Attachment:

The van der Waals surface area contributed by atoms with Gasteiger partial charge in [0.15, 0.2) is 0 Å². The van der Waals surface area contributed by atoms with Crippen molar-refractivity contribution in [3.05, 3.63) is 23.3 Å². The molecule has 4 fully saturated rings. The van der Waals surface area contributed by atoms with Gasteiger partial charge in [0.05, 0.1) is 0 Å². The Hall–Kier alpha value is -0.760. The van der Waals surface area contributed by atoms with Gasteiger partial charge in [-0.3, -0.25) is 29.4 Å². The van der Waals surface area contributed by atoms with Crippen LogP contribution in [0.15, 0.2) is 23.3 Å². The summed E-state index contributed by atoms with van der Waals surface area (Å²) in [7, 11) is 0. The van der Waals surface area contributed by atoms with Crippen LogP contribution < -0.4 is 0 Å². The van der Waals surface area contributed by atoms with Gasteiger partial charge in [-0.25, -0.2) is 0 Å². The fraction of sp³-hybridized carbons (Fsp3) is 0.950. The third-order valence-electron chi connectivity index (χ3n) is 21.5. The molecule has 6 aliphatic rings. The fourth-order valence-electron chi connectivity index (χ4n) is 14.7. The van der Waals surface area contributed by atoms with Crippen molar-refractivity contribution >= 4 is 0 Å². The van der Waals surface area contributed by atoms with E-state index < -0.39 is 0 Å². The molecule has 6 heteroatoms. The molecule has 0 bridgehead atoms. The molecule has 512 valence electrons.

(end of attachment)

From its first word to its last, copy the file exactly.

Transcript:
The van der Waals surface area contributed by atoms with Gasteiger partial charge in [0.15, 0.2) is 0 Å². The van der Waals surface area contributed by atoms with Crippen molar-refractivity contribution in [3.05, 3.63) is 23.3 Å². The molecule has 4 fully saturated rings. The van der Waals surface area contributed by atoms with Gasteiger partial charge in [0.05, 0.1) is 0 Å². The Hall–Kier alpha value is -0.760. The van der Waals surface area contributed by atoms with Gasteiger partial charge in [-0.3, -0.25) is 29.4 Å². The van der Waals surface area contributed by atoms with Crippen LogP contribution in [0.15, 0.2) is 23.3 Å². The summed E-state index contributed by atoms with van der Waals surface area (Å²) in [7, 11) is 0. The van der Waals surface area contributed by atoms with Crippen LogP contribution < -0.4 is 0 Å². The van der Waals surface area contributed by atoms with Gasteiger partial charge in [-0.25, -0.2) is 0 Å². The fraction of sp³-hybridized carbons (Fsp3) is 0.950. The third-order valence-electron chi connectivity index (χ3n) is 21.5. The molecule has 6 aliphatic rings. The fourth-order valence-electron chi connectivity index (χ4n) is 14.7. The van der Waals surface area contributed by atoms with Crippen molar-refractivity contribution >= 4 is 0 Å². The van der Waals surface area contributed by atoms with E-state index < -0.39 is 0 Å². The molecule has 6 heteroatoms. The molecule has 0 bridgehead atoms. The molecule has 512 valence electrons.